When Westerners reach for their cell phones or pagers, turn on their computers, propose marriage with diamond rings, or board airplanes, few of them make the connection between their ability to use technology or buy luxury goods and a war raging in the DRC, half a world away. In what has been called the richest patch of earth on the planet, the DRC’s wealth has also been its curse. The DRC holds millions of tons of diamonds, copper, cobalt, zinc, manganese, uranium (the atomic bombs dropped on Hiroshima and Nagasaki were built using Congolese uranium), niobium, and tantalum. Tantalum, also referred to as coltan, is a particularly valuable resource – used to make mobile phones, night vision goggles, fiber optics, and capacitors (the component that maintains the electrical charge in computer chips). In fact, a global shortage of coltan caused a wave of parental panic in the United States last Christmas when it resulted in the scarcity of the popular PlayStation 2. The DRC holds 80% of the world’s coltan reserves, more than 60% of the world’s cobalt, and the world’s largest supply of high-grade copper.

These minerals are vital to maintaining U.S. military dominance, economic prosperity, and consumer satisfaction. Because the United States does not have a domestic supply of many essential minerals, the U.S. government identifies sources of strategic minerals, particularly in Third World countries, then encourages U.S. corporations to invest in and facilitate production of the needed materials. Historically, the DRC (formerly Zaire) has been an important source of strategic minerals for the United States. In the mid-1960s, the U.S. government installed the dictatorship of Mobutu Sese Seko, which ensured U.S. access to those minerals for more than 30 years.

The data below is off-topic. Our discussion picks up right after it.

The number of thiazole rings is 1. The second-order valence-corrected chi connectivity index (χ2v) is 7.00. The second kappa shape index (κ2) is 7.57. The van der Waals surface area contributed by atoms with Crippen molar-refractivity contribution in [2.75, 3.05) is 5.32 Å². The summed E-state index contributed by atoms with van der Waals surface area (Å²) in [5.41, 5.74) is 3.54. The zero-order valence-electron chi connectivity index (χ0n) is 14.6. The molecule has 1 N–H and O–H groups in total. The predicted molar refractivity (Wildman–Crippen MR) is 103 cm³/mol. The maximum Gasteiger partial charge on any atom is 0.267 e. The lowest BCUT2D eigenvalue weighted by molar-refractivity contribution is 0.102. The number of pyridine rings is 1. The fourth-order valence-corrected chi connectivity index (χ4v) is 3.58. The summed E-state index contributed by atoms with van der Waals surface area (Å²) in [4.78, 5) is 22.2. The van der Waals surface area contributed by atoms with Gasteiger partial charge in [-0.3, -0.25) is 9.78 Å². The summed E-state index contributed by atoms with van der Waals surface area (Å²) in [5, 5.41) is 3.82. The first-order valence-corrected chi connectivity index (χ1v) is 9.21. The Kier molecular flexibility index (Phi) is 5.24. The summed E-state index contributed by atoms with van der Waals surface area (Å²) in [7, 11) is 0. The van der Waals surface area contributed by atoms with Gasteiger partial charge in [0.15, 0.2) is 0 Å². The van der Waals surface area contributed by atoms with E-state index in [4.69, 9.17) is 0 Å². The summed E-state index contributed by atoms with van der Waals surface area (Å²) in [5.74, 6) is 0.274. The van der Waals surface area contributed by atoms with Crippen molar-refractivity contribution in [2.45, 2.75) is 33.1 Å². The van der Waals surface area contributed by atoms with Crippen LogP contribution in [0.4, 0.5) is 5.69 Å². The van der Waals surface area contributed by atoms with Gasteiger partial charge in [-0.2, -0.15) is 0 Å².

Today, the United States claims that it has no interest in the DRC other than a peaceful resolution to the current war. Yet U.S. businessmen and politicians are still going to extreme lengths to gain and preserve sole access to the DRC’s mineral resources. And to protect these economic interests, the U.S. government continues to provide millions of dollars in arms and military training to known human rights abusers and undemocratic regimes. Thus, the DRC’s mineral wealth is both an impetus for war and an impediment to stopping it.

Background to the War

Under colonialism, the Western countries perfected a system of divide-and-rule in Central Africa, callously dividing ancestral lands and orchestrating strife between ethnic groups. The current crisis represents a continuation of these insidious practices.

A flash point for the current war is the 1994 genocide in Rwanda, in which nearly one million people were killed. The U.S. government made every effort to block humanitarian intervention that could have stopped the slaughter of Rwandan Tutsis by the Hutu government, actively lobbying the United Nations to hold off on sending peacekeepers to the region. In the absence of UN forces, Paul Kagame, a U.S.-trained army commander, led the Rwandan Patriotic Front (RPF) in a military action that toppled the Hutu regime. After Kagame became Rwanda’s vice president (a very powerful position) and defense minister, the United States sent $75 million in military aid to the new government. Additionally, U.S. Green Berets began to provide "humanitarian training" to Rwandan troops.

In October 1996, Kagame’s RPF joined with members of Yoweri Museveni’s Ugandan People’s Defense Forces (UPDF) and Laurent Kabila, a Congolese rebel leader, in an invasion of Zaire. In 1997, they succeeded in toppling Mobutu. They also sought to dismantle camps controlled by the Hutu militia responsible for the Rwandan genocide. The coalition, known as the Democratic Forces for the Liberation of Congo-Zaire (AFDL), included U.S.-trained troops. Although Rwandan troops who participated in the AFDL invasion committed gross human rights abuses that a UN report labeled "crimes against humanity," the U.S. government continued to provide military support to the Kagame regime.

During the conflict, U.S. corporations treated rebel-controlled Zaireian territory as open for business, even while Mobutu remained the internationally-recognized leader of Zaire. Once the AFDL took control of Katanga (one of the DRC’s richest mineral patches), Western friends and allies began negotiating with Kabila for access to mineral resources.